STEVE INSKEEP, HOST:
The U.S. stock market continues its freefall today. The Dow Jones Industrial Average tumbled more than 1,000 points in the first hour of trading. Now it's since regained a little bit of that. But investors are still looking at big losses for this week, day after day after day, amid fears about the spread of the new coronavirus and its effects on the world economy. NPR economics correspondent Scott Horsley has been following all this. He's in our studios. Scott, good morning.
SCOTT HORSLEY, BYLINE: Good morning, Steve.
INSKEEP: How bad is it?
HORSLEY: It's pretty grim. We are just about two hours into the trading day. And as of this moment, the Dow is off another 2.4%. The broader S&P 500 Index is down a little over 2%. The tech-heavy Nasdaq is down a little over 1%. So another steep drop this morning. And, of course, we also saw markets in Europe and Asia suffering steep drops overnight.
INSKEEP: You told us earlier today that the market had already dropped 13%, I believe, in recent days - and so now even a little more than that. You don't want to get too upset about one day's drop, but this is looking - this is pretty significant.
HORSLEY: It is. And the reason investors are so spooked is this is the week the coronavirus story went global. You know, the growing number of cases we've seen outside of China is forcing investors to really rethink their expectations about just how costly this epidemic is going to be. The prospect that the virus will take hold not only in Asia but maybe in Europe, maybe even here in the United States, raises the concern that governments around the world will have to order their own measures to try to contain the virus. That could mean fewer workers going to factories, fewer shoppers going out to stores, maybe shortages of parts on assembly lines, reduced demand for U.S. exports.
On top of that, there's just a lot of uncertainty. And those concerns have been climbing day by day this week, as we've seen the first cases popping up in Africa and South America, where health systems may be hard-pressed to respond. We also had the first case in this country that was not easily traced to overseas travel. And now we've got a weekend coming up and the possibility of more bad news. Some investors are just trying to get ahead of that. You know, it's leap day tomorrow, and they are leaping to sell.
INSKEEP: How is the Trump administration responding to all of this?
HORSLEY: They're trying to calm both the financial markets and also just calm the general public out there. Vice President Pence made a show this week of meeting with the Coronavirus Task Force, trying to demonstrate that public health officials are on the job. Earlier this morning, White House economic adviser Larry Kudlow stepped in front of TV cameras and urged people not to panic.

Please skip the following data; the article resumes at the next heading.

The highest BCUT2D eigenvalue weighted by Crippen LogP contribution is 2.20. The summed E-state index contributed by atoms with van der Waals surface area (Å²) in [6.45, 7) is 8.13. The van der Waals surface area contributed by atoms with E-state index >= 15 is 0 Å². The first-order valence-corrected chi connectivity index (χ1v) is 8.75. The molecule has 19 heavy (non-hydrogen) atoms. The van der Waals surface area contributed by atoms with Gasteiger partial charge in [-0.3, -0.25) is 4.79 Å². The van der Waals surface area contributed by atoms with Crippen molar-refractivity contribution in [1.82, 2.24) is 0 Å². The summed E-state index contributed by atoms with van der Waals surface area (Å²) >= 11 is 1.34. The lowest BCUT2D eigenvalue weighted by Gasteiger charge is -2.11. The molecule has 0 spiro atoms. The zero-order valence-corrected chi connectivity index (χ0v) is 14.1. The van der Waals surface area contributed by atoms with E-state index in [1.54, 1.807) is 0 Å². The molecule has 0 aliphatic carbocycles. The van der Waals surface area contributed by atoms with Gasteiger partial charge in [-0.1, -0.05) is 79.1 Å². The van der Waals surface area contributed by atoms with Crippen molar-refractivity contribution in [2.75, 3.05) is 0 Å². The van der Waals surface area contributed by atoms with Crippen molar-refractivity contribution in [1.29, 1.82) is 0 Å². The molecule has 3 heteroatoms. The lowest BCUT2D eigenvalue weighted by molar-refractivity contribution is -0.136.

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LARRY KUDLOW: I just think everybody, whether you're an investor or whether you're, you know, ordinary Main Street person - people should not overreact. That's the important thing - to not overreact.
HORSLEY: Kudlow stressed that the public health system in this country is very strong. And, of course, that's true. But part of the challenge for markets is the very things that a public health system might do very reasonably to contain the virus might make the economic fallout worse. You know, that's what we saw in China, where it wasn't so much the virus that brought the economy to a near standstill but rather the very aggressive quarantine measures the government took to contain it.
The other challenge for the administration is they have squandered a good deal of credibility unnecessarily when they offer, you know, alternative facts about things like tax cuts paying for themselves or the size the president's inaugural crowd. And there have been warnings all along that there would come a moment when you really want an official voice of reassurance that can carry some weight. And the squandering credibility may mean they don't - aren't able to do that.
INSKEEP: It's a delicate thing when you say, don't panic. One of the words you just said was panic. And that's the word people are going to hear unless they really, really believe what you're saying. Now, there are other parts of the government here that can act, though, right?
HORSLEY: Yes. And we're seeing mounting pressure now on the Federal Reserve to cut interest rates. That's not the perfect medicine for what is ailing the economy right now. But markets are now assuming that the Fed will cut rates as early as its next meeting in a few weeks. And that may do something to help consumer demand, which, of course, is a huge part of the U.S. economy.
INSKEEP: Scott, thanks always - as always for your reporting. Really appreciate it.
HORSLEY: Good to be with you.
INSKEEP: NPR's Scott Horsley on this morning, when the Dow Jones Industrial and the other stock markets indexes are down once again.
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